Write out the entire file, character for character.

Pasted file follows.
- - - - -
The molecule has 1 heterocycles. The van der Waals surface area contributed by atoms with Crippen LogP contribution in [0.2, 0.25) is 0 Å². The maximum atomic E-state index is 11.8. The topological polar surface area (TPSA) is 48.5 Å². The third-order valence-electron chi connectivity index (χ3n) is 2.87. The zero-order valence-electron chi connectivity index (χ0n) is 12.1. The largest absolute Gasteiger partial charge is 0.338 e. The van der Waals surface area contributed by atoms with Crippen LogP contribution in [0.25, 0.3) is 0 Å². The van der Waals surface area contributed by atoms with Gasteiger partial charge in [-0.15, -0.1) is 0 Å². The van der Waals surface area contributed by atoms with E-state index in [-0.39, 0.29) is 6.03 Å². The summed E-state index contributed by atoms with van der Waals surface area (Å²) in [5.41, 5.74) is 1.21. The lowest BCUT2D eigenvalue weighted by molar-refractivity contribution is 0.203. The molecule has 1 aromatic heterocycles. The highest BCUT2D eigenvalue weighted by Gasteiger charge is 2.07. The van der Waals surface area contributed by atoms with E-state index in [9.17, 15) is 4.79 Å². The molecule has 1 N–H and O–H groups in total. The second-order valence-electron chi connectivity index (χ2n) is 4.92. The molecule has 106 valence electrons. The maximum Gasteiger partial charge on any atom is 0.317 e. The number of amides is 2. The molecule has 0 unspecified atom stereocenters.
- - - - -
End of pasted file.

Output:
The molecule has 1 heterocycles. The van der Waals surface area contributed by atoms with Crippen LogP contribution in [0.2, 0.25) is 0 Å². The maximum atomic E-state index is 11.8. The topological polar surface area (TPSA) is 48.5 Å². The third-order valence-electron chi connectivity index (χ3n) is 2.87. The zero-order valence-electron chi connectivity index (χ0n) is 12.1. The largest absolute Gasteiger partial charge is 0.338 e. The van der Waals surface area contributed by atoms with Crippen LogP contribution in [0.25, 0.3) is 0 Å². The van der Waals surface area contributed by atoms with Gasteiger partial charge in [-0.15, -0.1) is 0 Å². The van der Waals surface area contributed by atoms with E-state index in [-0.39, 0.29) is 6.03 Å². The summed E-state index contributed by atoms with van der Waals surface area (Å²) in [5.41, 5.74) is 1.21. The lowest BCUT2D eigenvalue weighted by molar-refractivity contribution is 0.203. The molecule has 1 aromatic heterocycles. The highest BCUT2D eigenvalue weighted by Gasteiger charge is 2.07. The van der Waals surface area contributed by atoms with E-state index in [9.17, 15) is 4.79 Å². The molecule has 1 N–H and O–H groups in total. The second-order valence-electron chi connectivity index (χ2n) is 4.92. The molecule has 106 valence electrons. The maximum Gasteiger partial charge on any atom is 0.317 e. The number of amides is 2. The molecule has 0 unspecified atom stereocenters.